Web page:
Rising Resilience

Empower Tehama Builds Hope and Transforms Lives…

While we pay special attention to women’s issues in March, a North State nonprofit keeps itself focused on empowerment and healing throughout the year, supporting those embroiled in what many don’t want to admit is a community problem: domestic violence and sexual assault. Empower Tehama, formerly known as Alternatives to Violence, is expanding its services to meet growing needs.

“We’ve been here since 1994; it’s actually our 30th year,” says Jennifer Moniz, Outreach and Prevention Manager. “To be able to sustain in our community as a nonprofit for so long I think speaks to our need. We’re showing up for people at their worst time and meeting them where they’re at.”

Photo courtesy of Empower Tehama.

Empower Tehama provides wraparound services that run the gamut of supports for both victims/survivors and perpetrators. Their emergency services include a safe house for those escaping immediate violence, as well as advocacy for those reporting sexual assault that can include hospital support and the services of a trained sexual assault response nurse who can collect evidence for prosecution. Empower Tehama provides therapeutic services, legal advocacy and prevention services to break the cycle of violence in the community. It also provides dedicated services to children impacted by violence.

They also provide anger management courses taught by certified trainers to those mandated by the court to attend. “If we don’t work with people who abuse people, we keep perpetuating the problem,” says Moniz. Project Restore works with those 15-30 years old involved in the criminal justice system.

Executive Director Michaele Brown came to Empower Tehama in 2018 after a 21-year career in county drug and alcohol and mental health services. “I had seen a lot in county services,” she says. “I’d had a rich variety of experiences and learned a lot. I really liked the opportunity to build a clinical program almost from the ground up that is not tied to Medi-Cal billing.” In her initial role as clinical director, she increased the number of clinicians on site and expanded the contracts with higher learning institutions so local students have a place to complete the clinical hours of their practicums.

Executive Director Michaele Brown. Photo courtesy of Empower Tehama.

Upon taking on the role as executive director in 2022, she looks forward to expanding exponentially on the existing counseling programs, which have included multilingual services and expansion to the south county area. “At the end of the day, I’m a social worker,” she says. “We do have a reputation of really thinking outside the box when it comes to truly helping victims of abuse. It really takes a heart for the victims we serve.”

Key to the success is development of a talented and committed staff. “I’m very proud of the people who work here, the staff that we’ve been able to build,” she adds. “The passion to work here is a drawing force.”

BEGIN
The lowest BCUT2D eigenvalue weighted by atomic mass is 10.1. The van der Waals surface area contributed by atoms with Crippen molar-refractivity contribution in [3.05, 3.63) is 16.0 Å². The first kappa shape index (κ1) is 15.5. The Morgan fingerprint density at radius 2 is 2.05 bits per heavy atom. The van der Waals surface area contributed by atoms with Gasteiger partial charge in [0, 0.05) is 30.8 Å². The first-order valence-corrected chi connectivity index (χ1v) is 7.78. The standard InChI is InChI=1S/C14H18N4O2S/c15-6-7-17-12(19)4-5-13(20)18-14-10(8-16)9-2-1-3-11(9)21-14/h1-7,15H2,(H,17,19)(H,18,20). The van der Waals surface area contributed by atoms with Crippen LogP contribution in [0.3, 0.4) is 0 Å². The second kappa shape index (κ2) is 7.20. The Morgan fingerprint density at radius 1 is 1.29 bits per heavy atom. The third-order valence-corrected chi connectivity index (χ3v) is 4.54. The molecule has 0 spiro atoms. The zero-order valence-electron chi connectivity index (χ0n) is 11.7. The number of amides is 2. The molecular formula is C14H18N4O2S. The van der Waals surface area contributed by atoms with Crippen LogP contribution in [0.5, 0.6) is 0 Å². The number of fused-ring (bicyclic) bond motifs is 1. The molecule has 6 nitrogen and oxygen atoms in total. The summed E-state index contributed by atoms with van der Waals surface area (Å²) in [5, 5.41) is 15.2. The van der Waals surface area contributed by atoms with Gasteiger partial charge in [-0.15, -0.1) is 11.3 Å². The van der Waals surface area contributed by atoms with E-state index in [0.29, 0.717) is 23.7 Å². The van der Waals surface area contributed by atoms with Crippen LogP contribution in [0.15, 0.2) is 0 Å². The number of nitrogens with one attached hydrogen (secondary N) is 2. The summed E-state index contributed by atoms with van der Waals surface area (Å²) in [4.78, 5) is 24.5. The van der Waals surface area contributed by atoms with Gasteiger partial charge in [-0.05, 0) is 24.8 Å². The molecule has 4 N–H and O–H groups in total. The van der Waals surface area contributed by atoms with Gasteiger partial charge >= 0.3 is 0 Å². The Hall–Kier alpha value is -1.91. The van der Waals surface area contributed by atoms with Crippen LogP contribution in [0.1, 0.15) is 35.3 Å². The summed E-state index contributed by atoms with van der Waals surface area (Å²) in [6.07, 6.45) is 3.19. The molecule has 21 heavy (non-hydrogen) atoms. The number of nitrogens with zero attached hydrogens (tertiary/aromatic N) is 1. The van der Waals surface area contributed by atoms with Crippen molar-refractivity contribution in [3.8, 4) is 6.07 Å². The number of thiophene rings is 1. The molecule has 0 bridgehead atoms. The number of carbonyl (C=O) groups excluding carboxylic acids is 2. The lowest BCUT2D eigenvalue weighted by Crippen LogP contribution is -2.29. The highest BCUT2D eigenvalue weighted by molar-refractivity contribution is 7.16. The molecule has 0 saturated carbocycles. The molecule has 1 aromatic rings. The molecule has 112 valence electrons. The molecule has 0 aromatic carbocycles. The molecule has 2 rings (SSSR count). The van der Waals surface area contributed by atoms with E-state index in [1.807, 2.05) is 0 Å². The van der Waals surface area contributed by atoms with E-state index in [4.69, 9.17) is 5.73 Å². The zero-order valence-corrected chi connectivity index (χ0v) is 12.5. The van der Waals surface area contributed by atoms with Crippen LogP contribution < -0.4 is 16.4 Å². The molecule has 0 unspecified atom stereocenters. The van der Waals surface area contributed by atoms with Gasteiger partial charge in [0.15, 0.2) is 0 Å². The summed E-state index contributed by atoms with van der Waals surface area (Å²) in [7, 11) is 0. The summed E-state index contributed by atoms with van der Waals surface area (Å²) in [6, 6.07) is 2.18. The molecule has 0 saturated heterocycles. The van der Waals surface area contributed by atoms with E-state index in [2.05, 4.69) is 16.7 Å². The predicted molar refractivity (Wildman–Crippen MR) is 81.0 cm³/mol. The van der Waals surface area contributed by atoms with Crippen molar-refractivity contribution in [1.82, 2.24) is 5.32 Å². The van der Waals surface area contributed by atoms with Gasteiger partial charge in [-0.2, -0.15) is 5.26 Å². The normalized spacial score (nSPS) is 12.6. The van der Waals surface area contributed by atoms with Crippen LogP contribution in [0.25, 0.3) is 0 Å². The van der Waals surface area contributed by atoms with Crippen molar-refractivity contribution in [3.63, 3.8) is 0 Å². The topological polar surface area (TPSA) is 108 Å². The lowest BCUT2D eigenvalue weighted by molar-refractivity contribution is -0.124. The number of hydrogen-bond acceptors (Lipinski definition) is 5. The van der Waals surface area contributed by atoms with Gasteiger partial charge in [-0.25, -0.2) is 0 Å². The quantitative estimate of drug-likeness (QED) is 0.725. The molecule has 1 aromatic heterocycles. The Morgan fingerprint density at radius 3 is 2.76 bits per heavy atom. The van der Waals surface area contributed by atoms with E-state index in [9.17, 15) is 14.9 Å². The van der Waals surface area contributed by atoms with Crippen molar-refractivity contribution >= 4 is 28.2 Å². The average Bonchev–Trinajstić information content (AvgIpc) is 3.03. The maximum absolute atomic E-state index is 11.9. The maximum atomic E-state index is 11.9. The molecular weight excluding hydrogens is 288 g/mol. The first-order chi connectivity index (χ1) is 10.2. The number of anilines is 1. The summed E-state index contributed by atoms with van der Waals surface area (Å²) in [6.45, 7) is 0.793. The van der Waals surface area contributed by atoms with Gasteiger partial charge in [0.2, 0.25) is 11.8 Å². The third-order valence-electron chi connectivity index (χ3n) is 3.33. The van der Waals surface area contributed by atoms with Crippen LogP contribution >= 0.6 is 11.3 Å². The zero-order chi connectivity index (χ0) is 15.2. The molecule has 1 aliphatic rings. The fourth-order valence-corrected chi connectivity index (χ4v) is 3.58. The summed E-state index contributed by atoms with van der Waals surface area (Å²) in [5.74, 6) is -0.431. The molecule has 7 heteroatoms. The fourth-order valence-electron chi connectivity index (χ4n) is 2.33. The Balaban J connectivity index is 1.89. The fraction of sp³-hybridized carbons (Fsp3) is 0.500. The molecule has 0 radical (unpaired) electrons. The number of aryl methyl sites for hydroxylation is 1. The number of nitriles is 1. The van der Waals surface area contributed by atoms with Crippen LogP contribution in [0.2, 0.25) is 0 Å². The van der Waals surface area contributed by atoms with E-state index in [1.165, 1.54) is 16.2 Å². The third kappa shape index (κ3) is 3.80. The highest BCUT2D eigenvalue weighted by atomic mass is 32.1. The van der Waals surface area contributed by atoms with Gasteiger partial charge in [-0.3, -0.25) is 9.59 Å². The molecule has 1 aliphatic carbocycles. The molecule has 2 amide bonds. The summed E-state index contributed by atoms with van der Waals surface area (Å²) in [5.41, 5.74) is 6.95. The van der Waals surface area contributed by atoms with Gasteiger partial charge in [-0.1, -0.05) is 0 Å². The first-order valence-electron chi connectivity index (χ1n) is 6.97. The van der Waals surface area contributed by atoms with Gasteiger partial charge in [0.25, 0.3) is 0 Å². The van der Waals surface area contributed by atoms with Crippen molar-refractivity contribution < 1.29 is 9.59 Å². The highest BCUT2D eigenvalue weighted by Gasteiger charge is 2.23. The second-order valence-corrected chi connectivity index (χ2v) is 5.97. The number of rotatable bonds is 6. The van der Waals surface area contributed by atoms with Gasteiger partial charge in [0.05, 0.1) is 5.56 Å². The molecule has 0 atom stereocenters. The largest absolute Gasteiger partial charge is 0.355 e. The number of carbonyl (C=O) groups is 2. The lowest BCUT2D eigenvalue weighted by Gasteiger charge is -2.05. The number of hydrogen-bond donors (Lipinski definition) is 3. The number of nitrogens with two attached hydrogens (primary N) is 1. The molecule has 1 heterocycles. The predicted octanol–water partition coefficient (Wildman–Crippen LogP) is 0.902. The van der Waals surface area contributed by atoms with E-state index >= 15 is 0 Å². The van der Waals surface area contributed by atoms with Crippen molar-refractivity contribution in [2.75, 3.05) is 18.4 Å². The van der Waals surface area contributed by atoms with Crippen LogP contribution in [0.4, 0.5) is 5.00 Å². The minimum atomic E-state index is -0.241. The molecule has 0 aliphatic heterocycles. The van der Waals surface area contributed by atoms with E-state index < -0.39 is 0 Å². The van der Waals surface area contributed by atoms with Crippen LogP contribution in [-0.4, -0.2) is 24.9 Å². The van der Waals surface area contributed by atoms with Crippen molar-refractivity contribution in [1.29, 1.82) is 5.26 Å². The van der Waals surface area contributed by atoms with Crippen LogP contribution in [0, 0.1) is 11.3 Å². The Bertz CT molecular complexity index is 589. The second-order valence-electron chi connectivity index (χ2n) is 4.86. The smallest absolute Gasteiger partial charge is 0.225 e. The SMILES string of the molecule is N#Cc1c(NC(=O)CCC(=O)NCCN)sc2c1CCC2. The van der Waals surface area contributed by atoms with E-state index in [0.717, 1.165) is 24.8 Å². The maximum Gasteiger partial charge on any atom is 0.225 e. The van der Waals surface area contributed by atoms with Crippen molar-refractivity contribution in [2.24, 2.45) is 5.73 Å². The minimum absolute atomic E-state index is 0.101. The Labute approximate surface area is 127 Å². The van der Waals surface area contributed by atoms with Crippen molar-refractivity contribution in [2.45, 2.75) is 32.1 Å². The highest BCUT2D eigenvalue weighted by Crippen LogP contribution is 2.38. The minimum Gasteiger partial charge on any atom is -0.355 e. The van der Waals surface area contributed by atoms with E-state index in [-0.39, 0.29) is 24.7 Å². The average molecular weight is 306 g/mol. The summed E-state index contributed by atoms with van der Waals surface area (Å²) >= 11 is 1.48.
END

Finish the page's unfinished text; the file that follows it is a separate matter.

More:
Jennifer Moniz is an example of that passion. “My heart really lies in the prevention piece,” she says. “Early intervention is just a priority in helping our community.” Moniz coordinates annual campaigns for awareness of sexual assault, teen dating violence, domestic violence, human trafficking and stalking, and supports staff working with teens at Salisbury and Red Bluff High Schools. “We’re seeing as many students as we can,” she adds. Moniz came to the work after burning out as a small business owner. “I just decided my passion was helping people,” she says. “It doesn’t feel like a job. It’s a mission I care about dearly.”

Both Moniz and Brown agree that the success of Empower Tehama is inextricably linked to its relationships within the community. “It was this grassroots program that started with people taking victims into their homes,” says Moniz. Now, says Brown, as services have expanded, “I feel like we have a really good relationship with our local victim witness program, district attorney and law enforcement.” Local businesses have stepped up to raise funds for the organization, and strategic partnerships have expanded services throughout the county.

“We do things behind the scenes and quietly, but if you need the services we are there,” says Moniz. The picture isn’t pretty when they try to imagine the community without these services. “It is so far reaching,” Brown says of the impacts of family violence and sexual assault. “It really does impact a person’s ability to reach their full potential.”

Photo courtesy of Empower Tehama.

While both Brown and Moniz guide Empower Tehama to meet the multi-faceted needs of their community, Brown says, “each of us has the power to make a difference. We may not be the most vocal, the best public speaker, but we all have a sphere of influence.” Using that sphere of emphasis can empower not only Tehama, but the whole North State. •

Empower Tehama •

About Melissa Mendonca

Melissa is a graduate of San Francisco State and Tulane universities. She’s a lover of airports and road trips and believes in mentoring and service to create communities everyone can enjoy. Her favorite words are rebar, wanderlust and change.

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